As for our response: “One State Department Soviet specialist who was aware of the immense Soviet anger after the Navy had overflown Soviet territory in the Kurile islands, suggested to colleagues that the destruction of Flight 007 might be linked in some way to the earlier incident.” If only we had more people capable of such understanding! Instead, a wide spectrum of Americans called the Soviets murderers. “[Senators] Leahy, Levin, Hatch, and the others were behaving no better or worse than the Secretary of State. . . .” Bad as they were, however, the worst villain of all was Charles Lichenstein, our acting Ambassador to the UN, who quoted Aleksandr Solzhenitsyn in his speech regarding the affair: “It was,” says Hersh, “as if the Soviet Ambassador to the United Nations had quoted Benedict Arnold as a moral authority and expert on the United States.”



Hersh’s central counter-contention is that there exists in the files of U.S. intelligence a “real story,” a “scoop,” “facts,” which, had they been acted upon, would have made for a much more restrained U.S. response to the shootdown. The essence of this “real story” is that the Soviet Union reasonably mistook the civilian 747 for a military 707 intelligence aircraft, code-named Cobra Ball. Hersh does not straightforwardly argue this proposition. Rather, he asserts it as the opinion of the “pros” in Air Force intelligence.

But the fact is that everyone who knew of the existence of a Cobra Ball flight in the region that night asked immediately upon hearing of the shootdown whether there might have been a connection. After learning that the Soviets had tracked the U.S. intelligence flight nearly until it landed back home, while also tracking the Korean airliner and assigning it a different track number, and after learning that at least one Soviet pilot had had the airliner in view for some twenty minutes, just about every highly cleared person in U.S. intelligence was forced in all good conscience to dismiss the possibility that the Soviets had confused the two. True, as a few of the “pros” have pointed out, it is impossible to prove beyond the shadow of a doubt that the confusion did not occur. Hersh, by assertion and sleight of hand, tries to turn the impossibility of denying absolutely that the confusion existed into certain proof that it did exist.

Thus, one of Hersh’s Air Force sources insinuates (but never maintains directly) that the intelligence airplane had been quite close to the Korean airliner. But Hersh never confronts the issue of how close KAL 007 and Cobra Ball were, for the simple reason that at their nearest point they were hundreds of miles apart in space and over an hour away in time. Most important, they were at different altitudes, were tracked simultaneously for a while, and—to repeat—had been assigned different Soviet track numbers. Also, given Cobra Ball’s mission, it would have made no sense for it to overfly the Soviet Union. Hersh, indeed, ends up claiming that the Soviets did not think the airliner was Cobra Ball at all, but another intelligence flight, Rivet Joint. Yet Rivet Joint never overflies the Soviet Union, and would gain nothing by doing so. Nor was Rivet Joint operating that night.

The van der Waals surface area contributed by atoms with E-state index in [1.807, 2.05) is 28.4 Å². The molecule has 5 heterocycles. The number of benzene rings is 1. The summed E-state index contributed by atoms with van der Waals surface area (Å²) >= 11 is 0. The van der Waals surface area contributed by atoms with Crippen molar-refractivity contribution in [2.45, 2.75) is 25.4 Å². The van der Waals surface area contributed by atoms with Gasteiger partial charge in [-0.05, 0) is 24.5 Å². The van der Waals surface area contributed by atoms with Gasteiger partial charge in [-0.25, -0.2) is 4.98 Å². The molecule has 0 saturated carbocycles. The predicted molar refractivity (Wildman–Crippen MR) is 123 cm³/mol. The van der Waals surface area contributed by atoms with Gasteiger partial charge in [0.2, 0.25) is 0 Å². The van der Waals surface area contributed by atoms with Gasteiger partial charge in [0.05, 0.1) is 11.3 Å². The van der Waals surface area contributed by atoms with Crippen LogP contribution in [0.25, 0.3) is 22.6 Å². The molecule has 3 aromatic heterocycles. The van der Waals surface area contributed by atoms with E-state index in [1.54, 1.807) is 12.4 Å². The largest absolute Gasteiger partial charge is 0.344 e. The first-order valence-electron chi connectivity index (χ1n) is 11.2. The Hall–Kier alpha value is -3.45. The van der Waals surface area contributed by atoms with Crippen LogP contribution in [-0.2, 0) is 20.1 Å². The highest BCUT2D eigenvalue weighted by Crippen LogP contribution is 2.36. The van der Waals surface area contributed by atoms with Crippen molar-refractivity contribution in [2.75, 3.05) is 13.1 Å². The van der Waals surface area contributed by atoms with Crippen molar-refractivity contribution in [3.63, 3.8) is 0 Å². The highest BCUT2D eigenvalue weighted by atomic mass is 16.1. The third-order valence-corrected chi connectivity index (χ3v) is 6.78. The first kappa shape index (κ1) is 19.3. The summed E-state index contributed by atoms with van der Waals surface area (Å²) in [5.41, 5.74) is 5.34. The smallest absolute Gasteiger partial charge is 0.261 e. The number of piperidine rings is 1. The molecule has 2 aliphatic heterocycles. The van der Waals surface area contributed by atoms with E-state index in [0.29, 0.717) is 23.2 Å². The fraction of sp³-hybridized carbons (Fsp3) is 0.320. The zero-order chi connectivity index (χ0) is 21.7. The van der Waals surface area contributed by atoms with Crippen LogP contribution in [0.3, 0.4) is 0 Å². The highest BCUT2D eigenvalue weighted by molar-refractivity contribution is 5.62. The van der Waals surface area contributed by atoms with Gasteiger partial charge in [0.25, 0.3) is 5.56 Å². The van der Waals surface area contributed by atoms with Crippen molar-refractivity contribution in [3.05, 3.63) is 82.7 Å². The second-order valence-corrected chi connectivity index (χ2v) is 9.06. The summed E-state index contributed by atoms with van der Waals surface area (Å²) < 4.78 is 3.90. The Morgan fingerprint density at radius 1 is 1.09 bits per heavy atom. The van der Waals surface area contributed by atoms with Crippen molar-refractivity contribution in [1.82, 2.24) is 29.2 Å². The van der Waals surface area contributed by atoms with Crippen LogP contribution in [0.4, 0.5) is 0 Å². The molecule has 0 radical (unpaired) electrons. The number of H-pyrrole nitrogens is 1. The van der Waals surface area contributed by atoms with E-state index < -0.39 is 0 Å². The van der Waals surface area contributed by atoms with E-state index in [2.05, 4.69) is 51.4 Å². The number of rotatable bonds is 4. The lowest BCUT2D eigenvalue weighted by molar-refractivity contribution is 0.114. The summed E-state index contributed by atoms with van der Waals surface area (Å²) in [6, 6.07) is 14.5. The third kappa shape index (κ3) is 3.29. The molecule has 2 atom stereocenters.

Another of Hersh’s sources says that there is one angle from which it is difficult to tell a 747 apart from a 707—from below. For Hersh, this is as good as proof that the Soviet fighter had to be below the Korean airliner, and hence out of sight of the distinctive 747 hump. But he also lets the reader know early on that the American intercepts show the Soviet pilot flew “abeam” of the Korean airliner just before dropping behind to fire the missiles; the fighter pilot located the airliner 80 degrees on his left. Later, in Red Star, the pilot, defending his alleged effort to force down rather than to shoot down the plane, described a heroic maneuver he performed as the “spy plane” tried to evade him. Clearly, then, the fighter pilot believed that he had been seen by the KAL pilot, sitting up ahead of the hump. Hersh never explains how all of this could have happened if the Soviet pilot had stayed in the one and only position in which it is difficult to tell the difference between the two kinds of airplanes.



Here now is how Hersh escalates his case: “The American intelligence system had not developed any specific evidence showing that the Soviets had knowingly shot down an airliner.” He quotes a participant in Vice President Bush’s crisis-management group as saying, “. . . it was clear that the Soviets could have gotten the tracks mixed up.” He characterizes the view of the chief of Air Force intelligence as “an intelligence scenario that—if described fully—directly conflicted with the stated views of the President’s Secretary of State and the known views of his Director of Central Intelligence.” This “scenario,” of a confusing coincidence between Cobra Ball and the airliner, was supposedly based on “complicated charts and minute-by-minute accounts of the airliner’s flight path.”